The Undifferentiated Medical Student

The Undifferentiated Medical Student (TUMS) podcast is about helping medical students to choose a medical specialty and plan a career in medicine. The list of career options available to medical students is long, but the time to explore them all is short. Moreover, mentorship in medical school is lacking, and many medical students tackle the task of career planning alone, most struggling and almost all clutching to the hope that 3rd year clinical rotations will definitively resolve their remaining uncertainties about how they want to specialize. However, having been distracted by the relentless pace of their pre-clinical curricula and the specter of Step 1, 3rd year medical students are eventually confronted with the reality that there are simply too many specialties to explore in one year and that they may not even get to finish their clinical rotations before important decisions about their careers need to be made (e.g., the planning of acting internships) if they are to be competitive applicants. Thus, mentorless and clinically unexposed, many medical students are forced to make wholly uninformed decisions about their futures. By interviewing at least one physician from each of the 120+ specialties listed on the AAMC's Careers in Medicine website 1) about their specialty, 2) how they decided this specialty was right for them, and 3) for advice about long-term career planning irrespective of the specialty they went into, this podcast aims to enumerate the details of every specialty and provide virtual mentorship on how best to go about moving past being an undifferentiated medical student.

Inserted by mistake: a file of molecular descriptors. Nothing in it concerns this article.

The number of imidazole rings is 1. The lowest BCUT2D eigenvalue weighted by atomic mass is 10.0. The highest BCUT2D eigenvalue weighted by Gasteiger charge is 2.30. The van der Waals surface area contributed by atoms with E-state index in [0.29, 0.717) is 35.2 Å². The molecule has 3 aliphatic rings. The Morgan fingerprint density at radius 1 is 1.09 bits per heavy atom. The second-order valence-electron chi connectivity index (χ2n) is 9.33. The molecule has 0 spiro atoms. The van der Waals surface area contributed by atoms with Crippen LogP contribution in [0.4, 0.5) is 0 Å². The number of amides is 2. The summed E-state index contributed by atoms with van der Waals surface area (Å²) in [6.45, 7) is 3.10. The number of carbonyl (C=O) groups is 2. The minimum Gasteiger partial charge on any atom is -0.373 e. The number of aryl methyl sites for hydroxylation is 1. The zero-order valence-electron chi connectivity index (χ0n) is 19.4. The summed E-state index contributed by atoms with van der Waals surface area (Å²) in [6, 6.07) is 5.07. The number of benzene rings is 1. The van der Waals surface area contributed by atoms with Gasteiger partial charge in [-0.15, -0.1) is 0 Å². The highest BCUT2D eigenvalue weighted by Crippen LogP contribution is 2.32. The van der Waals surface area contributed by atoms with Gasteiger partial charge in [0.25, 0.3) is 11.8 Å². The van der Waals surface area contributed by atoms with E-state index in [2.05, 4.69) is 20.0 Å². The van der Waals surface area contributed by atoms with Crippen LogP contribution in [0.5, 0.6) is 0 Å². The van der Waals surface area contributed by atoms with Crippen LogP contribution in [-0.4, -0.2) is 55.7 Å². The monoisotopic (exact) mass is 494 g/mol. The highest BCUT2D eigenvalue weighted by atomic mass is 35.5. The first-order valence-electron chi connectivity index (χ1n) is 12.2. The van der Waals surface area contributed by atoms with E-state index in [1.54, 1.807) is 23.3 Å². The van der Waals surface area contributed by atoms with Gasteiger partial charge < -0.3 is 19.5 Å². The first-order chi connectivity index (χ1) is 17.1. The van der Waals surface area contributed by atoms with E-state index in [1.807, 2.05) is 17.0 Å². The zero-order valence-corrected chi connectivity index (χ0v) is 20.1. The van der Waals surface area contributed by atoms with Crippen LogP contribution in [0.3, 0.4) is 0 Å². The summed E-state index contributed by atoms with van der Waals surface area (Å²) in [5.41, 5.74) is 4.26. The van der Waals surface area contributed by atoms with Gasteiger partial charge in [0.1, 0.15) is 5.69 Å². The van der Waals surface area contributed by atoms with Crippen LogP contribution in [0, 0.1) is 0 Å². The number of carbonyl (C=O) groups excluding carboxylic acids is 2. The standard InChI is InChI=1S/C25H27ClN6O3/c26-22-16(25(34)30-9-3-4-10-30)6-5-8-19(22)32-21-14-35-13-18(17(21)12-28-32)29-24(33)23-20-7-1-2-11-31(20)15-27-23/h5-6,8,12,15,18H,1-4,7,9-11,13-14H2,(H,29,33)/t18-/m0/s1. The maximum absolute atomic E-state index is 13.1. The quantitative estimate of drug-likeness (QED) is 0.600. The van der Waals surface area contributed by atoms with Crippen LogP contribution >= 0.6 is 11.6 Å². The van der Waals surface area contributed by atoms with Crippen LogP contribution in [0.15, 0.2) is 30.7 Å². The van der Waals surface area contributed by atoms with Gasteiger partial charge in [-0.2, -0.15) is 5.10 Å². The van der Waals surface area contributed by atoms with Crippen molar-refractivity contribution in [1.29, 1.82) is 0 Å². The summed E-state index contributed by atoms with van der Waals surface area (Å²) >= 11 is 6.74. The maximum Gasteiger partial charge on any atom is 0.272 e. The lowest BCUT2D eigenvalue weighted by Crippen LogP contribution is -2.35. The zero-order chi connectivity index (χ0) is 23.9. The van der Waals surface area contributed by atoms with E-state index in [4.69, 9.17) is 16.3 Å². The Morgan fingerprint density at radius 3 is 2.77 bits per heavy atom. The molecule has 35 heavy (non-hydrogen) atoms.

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The Undifferentiated Medical Student



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Mar 3, 2017

Help Ian interview all 120+ specialties by referring him more physicians; or, if you're a physician, volunteer!

Show notes!

Dr. Ceppa is the Associate Program Director for both the General Surgery Residency program and the Hepato-Pancreato-Biliary Surgery Fellowship at Indiana University School of Medicine.

Dr. Ceppa completed his undergraduate degree in 1999 and his medical degree in 2003 both at Johns Hopkins; completed his general surgery residency in 2010 at Duke University, a 7 year span that included a 2-year research fellowship at the University of California, San Francisco; completed a minimally invasive surgery fellowship in 2011, also at Duke; and then completed a hepato-pancreato-biliary (aka HPB) surgery fellowship in 2012, at Indiana University, where he remains today as faculty.

Dr. Ceppa is dedicated to the mentorship of medical students in career choices in surgery and research having been the recipient of the Appleseed Medical Student Teaching Award while at Duke and then the General Surgery Medical Student teaching Award while at Indiana.

All the while, Dr. Ceppa has been voted Top Doctors by the Indianapolis Monthly and authored 60 peer-reviewed publications, 21 book chapters, and taken part in 70 posters, presentations, and surgical video tutorials.

Please enjoy with Dr. Eugene Ceppa!